Back in June, Republican strategist Rick Wilson labeled Trump’s campaign a “scampaign,” noting Trump’s refusal to forgive his own campaign debt as well as the amount of money he was paying himself to rent out property he owned for campaign events. In mid-June, for instance, Trump paid himself a hair over $420,000 (nice) to rent out his Mar-a-Lago resort. Although Trump forgave $50 million in campaign debt in June, the scam narrative has persisted, in part because many of Trump’s moves—his insistence that the election will be “rigged” and his courting of Roger Ailes, for instance—suggest that he’s looking for ways to profit beyond the election, like starting his own media company.
Two months later, the scampaign continues. The Wall Street Journal reports that “$15 million, or about 17 percent of the roughly $90 million spent through July—paid to companies linked to himself or his children, or to reimburse their travel expenses.” At best, this commitment to using Trump facilities suggests a Ross Perot-esque mix of micromanagement and inexperience. That, it seems, is the Trump campaign’s explanation. “It makes perfect sense to me that you’re going to use facilities that you know are of a certain quality,” Don McGahn, general counsel for the Trump campaign, told the WSJ. Asked about Trump’s reliance on advisers without presidential experience (half of Trump’s top ten consultants have never worked on a presidential campaign), McGahn said, “Trump wants people with fire in the belly. Loyalty is right up there at the top.”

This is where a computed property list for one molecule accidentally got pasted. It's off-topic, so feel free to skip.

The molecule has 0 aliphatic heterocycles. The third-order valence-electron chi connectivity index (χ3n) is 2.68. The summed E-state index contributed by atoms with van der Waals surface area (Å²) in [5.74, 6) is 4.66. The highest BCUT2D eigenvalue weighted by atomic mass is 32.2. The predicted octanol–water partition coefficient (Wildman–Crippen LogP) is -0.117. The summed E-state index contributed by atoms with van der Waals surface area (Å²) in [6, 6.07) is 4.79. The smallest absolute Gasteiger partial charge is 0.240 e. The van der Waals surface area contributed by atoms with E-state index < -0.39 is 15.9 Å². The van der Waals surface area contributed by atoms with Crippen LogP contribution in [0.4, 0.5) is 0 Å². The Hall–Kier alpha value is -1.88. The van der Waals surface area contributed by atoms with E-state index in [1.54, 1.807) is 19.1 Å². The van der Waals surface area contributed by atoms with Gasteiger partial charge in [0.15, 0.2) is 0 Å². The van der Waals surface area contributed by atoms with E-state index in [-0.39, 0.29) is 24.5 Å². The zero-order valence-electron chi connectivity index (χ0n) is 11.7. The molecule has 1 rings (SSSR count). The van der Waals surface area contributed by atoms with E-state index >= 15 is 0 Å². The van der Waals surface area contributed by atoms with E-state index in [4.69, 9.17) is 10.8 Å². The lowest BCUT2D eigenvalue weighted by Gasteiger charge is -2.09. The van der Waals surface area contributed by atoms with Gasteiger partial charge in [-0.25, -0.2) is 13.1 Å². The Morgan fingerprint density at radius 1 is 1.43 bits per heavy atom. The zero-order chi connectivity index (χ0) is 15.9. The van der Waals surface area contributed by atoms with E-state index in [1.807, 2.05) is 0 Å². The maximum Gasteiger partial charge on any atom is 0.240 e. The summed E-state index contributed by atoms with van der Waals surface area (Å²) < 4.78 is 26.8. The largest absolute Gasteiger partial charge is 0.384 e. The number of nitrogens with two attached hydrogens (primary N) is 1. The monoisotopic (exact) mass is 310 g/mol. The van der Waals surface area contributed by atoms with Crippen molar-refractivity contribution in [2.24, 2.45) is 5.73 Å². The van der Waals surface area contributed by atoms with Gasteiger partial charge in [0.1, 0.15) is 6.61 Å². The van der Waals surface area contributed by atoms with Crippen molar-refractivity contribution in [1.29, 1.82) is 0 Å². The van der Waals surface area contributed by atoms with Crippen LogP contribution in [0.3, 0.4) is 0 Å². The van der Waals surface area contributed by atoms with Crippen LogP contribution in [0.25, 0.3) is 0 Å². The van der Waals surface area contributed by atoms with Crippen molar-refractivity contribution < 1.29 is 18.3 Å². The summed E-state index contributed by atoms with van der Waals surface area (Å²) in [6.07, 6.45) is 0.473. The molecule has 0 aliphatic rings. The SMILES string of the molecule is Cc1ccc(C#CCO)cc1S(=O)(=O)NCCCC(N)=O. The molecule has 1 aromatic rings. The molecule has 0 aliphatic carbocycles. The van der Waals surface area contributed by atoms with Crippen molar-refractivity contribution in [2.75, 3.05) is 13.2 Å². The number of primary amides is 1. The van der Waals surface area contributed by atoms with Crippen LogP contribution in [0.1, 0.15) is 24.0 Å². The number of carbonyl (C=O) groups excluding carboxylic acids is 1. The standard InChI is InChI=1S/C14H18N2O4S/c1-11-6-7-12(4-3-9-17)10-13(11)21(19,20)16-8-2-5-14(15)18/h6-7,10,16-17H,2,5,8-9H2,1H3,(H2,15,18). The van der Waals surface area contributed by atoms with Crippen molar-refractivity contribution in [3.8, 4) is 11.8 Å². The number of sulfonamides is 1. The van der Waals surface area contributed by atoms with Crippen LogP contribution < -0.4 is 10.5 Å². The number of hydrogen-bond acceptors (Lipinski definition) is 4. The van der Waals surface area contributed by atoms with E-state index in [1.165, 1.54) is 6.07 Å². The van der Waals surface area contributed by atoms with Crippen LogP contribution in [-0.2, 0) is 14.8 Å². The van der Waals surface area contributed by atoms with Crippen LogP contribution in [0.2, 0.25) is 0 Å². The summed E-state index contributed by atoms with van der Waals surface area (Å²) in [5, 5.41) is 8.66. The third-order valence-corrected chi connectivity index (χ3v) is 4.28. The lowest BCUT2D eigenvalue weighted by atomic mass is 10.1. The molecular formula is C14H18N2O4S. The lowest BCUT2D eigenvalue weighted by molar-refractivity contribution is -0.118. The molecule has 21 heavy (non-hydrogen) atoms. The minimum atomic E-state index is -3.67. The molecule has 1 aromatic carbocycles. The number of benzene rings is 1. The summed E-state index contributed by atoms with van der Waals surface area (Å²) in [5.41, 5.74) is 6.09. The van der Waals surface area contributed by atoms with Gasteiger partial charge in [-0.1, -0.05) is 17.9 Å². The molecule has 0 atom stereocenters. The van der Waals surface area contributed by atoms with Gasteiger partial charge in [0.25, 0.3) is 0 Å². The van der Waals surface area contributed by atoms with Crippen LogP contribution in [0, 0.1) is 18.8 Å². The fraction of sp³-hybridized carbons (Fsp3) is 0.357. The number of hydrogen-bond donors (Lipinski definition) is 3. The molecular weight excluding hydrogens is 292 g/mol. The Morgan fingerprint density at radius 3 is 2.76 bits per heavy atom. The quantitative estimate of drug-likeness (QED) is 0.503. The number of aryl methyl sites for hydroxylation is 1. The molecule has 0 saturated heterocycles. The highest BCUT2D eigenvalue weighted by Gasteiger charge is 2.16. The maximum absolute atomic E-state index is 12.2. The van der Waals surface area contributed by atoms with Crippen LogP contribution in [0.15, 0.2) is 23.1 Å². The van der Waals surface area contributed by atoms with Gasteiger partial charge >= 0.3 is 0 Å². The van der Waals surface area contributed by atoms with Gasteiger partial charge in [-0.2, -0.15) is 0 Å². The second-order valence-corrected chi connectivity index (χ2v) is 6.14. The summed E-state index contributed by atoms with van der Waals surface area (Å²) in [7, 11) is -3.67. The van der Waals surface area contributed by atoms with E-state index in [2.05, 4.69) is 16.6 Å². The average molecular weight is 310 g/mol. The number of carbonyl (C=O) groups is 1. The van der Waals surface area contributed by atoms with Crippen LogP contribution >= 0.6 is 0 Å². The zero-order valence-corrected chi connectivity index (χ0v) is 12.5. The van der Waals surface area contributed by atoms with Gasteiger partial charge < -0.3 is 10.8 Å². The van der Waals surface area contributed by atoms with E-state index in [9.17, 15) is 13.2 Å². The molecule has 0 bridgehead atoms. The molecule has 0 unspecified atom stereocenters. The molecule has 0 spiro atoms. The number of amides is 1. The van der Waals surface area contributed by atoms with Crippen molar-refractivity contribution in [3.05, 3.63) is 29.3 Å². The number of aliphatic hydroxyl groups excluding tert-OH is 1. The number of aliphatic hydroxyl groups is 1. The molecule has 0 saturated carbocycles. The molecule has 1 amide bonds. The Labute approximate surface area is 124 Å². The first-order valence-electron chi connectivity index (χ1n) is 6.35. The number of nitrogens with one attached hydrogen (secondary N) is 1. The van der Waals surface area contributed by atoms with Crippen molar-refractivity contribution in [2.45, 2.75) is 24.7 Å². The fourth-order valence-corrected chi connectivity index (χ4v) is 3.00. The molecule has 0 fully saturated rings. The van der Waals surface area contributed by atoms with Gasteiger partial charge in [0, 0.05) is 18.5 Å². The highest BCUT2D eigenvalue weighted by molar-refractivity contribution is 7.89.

At worst, it suggests that Trump is actively trying to profit from his presidential run. Back in 2000, he told Fortune, “It’s very possible that I could be the first presidential candidate to run and make money on it.” He might just make good on that prediction.
This post has been updated.